Business

Brazilian fintech Asaas has Central Bank's green light to operate as a payment institution

With over 86 thousand active accounts and BRL 6 billion transacted, the fintech is also seeking a license to operate as a Direct Credit Society, in order to provide credit to individual entrepreneurs

Piero Contezini, CEO at Asaas. Foto: Asaas/Courtesy
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  • The authorization allows the fintech to operate as a payment institution as e-currency issuer and postpaid payment instrument issuer;
  • This means that Asaas will be able to provide bank account numbers connected to the Brazilian Payment System for its more than 86 thousand active accounts; in addition to the Brazilian instant payment system, PIX;
  • The fintech’s next step is to obtain an additional license as a Direct Credit Society to be able to provide credit to individual entrepreneurs.

The Brazilian fintech Asaas announced that it has the green light from the country’s central bank to operate as a payment institution, as e-currency issuer and postpaid payment instrument issuer. Asaas offers a solution for managing collections, payments and advances focused on micro and small entrepreneurs.

With the license, the company will be able to provide bank account numbers connected to the Brazilian Payments System (SPB, in the Portuguese acronym) for over 86 thousand active accounts it serves, in addition to direct access to all types of transactions in the Instant Payments System, PIX.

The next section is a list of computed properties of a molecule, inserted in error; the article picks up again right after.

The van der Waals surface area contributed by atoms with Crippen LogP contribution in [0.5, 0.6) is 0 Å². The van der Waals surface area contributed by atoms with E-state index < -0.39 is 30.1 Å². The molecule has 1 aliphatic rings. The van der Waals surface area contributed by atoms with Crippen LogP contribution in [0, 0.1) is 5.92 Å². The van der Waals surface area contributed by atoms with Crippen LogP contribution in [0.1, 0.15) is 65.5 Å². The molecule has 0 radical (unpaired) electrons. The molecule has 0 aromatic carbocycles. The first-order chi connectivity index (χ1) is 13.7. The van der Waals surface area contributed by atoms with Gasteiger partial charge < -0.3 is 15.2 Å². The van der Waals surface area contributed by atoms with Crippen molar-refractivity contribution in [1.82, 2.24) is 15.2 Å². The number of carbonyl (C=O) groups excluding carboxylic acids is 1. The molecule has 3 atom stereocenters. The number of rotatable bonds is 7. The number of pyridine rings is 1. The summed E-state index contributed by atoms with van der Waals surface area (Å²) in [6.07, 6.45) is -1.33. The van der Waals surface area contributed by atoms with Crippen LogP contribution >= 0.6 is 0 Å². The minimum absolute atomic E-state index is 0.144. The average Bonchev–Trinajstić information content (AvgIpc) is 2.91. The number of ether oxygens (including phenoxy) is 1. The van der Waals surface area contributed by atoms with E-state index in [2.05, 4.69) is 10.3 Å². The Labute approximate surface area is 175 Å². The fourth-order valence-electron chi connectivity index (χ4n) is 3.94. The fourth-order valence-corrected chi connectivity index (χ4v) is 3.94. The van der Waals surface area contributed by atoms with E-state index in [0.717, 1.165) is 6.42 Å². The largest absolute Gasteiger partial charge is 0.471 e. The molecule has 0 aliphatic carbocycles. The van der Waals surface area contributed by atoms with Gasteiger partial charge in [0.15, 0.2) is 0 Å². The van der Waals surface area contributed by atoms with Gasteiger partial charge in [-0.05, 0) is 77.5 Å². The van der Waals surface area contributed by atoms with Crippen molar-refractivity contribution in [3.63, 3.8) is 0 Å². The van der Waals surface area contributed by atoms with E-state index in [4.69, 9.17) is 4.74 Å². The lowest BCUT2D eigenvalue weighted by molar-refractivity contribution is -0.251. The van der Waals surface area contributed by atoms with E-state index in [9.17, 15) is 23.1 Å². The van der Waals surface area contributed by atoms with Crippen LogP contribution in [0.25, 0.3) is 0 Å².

Asaas asked Central Bank for the license two and a half years ago, when the fintech had reached over BRL 500 million in payment transactions a year.

READ ALSO: The number of fintechs regulated by Brazil’s Central Bank increases 76% in nine months

“Being an institution approved by the Central Bank has always been a goal of the company, especially with the focus of bringing more security to our customers and the possibility of acting independently from other institutions, in addition to the availability of more financial products and services through our platform,” says Thaís Bastian Consiglio, legal and regulatory director at Asaas. Consiglio led the authorization process together with the company’s CEO, Piero Contezini.

The movement is not exclusive to Asaas. Brazilian fintechs have increasingly sought to fit into specific segments regulated by the central bank to increase the offer of products and services.

With the licenses from the regulatory agency, these companies are also able to improve processes, increase their area of ​​operation and not depend on third parties, making the process more efficient in terms of costs. In addition, being under the agency’s control allows the company to increase its customer base.

READ ALSO: A race to be a financial institution? Not exactly. Fintechs in Brazil follow different paths to grow

The fintech‘s next step, which has transacted over BRL 6 billion so far, is to obtain an additional license as a Direct Credit Society (SCD, in the Portuguese acronym), in order to provide credit to individual entrepreneurs.

Since its launch, in 2013, the startup has already raised over BRL 45 million in investments. In October, Asaas raised a BRL 37 million Series B round from the investment arm of Banco Bradesco, InovaBRA.

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